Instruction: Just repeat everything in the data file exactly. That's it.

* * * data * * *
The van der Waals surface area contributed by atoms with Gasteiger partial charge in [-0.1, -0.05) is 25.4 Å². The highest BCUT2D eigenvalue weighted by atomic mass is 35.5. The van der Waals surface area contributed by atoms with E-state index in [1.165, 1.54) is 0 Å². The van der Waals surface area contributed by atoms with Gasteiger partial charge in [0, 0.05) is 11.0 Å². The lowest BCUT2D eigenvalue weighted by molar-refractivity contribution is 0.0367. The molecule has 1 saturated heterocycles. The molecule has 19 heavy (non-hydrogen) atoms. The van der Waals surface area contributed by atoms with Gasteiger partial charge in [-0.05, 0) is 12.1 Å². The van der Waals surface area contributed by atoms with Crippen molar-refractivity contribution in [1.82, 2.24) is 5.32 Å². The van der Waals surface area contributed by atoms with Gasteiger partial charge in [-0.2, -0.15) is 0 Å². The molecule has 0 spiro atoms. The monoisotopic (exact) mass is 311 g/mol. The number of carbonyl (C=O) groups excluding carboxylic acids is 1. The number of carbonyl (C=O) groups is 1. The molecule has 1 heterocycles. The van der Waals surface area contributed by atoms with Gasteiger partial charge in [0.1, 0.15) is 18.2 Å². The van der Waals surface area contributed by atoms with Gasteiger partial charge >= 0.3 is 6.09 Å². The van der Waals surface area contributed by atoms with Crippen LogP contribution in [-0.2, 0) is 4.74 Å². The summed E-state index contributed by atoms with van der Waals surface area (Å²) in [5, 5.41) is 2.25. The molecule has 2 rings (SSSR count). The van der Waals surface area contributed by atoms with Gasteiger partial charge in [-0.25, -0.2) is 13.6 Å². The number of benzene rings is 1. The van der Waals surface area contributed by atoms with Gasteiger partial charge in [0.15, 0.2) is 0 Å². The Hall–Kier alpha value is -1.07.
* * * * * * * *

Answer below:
The van der Waals surface area contributed by atoms with Gasteiger partial charge in [-0.1, -0.05) is 25.4 Å². The highest BCUT2D eigenvalue weighted by atomic mass is 35.5. The van der Waals surface area contributed by atoms with E-state index in [1.165, 1.54) is 0 Å². The van der Waals surface area contributed by atoms with Gasteiger partial charge in [0, 0.05) is 11.0 Å². The lowest BCUT2D eigenvalue weighted by molar-refractivity contribution is 0.0367. The molecule has 1 saturated heterocycles. The molecule has 19 heavy (non-hydrogen) atoms. The van der Waals surface area contributed by atoms with Gasteiger partial charge in [-0.05, 0) is 12.1 Å². The van der Waals surface area contributed by atoms with Crippen molar-refractivity contribution in [1.82, 2.24) is 5.32 Å². The van der Waals surface area contributed by atoms with Gasteiger partial charge in [-0.2, -0.15) is 0 Å². The molecule has 0 spiro atoms. The monoisotopic (exact) mass is 311 g/mol. The number of carbonyl (C=O) groups excluding carboxylic acids is 1. The number of carbonyl (C=O) groups is 1. The molecule has 1 heterocycles. The van der Waals surface area contributed by atoms with Gasteiger partial charge in [0.1, 0.15) is 18.2 Å². The van der Waals surface area contributed by atoms with Gasteiger partial charge >= 0.3 is 6.09 Å². The van der Waals surface area contributed by atoms with Crippen LogP contribution in [-0.2, 0) is 4.74 Å². The summed E-state index contributed by atoms with van der Waals surface area (Å²) in [5, 5.41) is 2.25. The molecule has 2 rings (SSSR count). The van der Waals surface area contributed by atoms with Gasteiger partial charge in [-0.25, -0.2) is 13.6 Å². The number of benzene rings is 1. The van der Waals surface area contributed by atoms with Gasteiger partial charge in [0.15, 0.2) is 0 Å². The Hall–Kier alpha value is -1.07.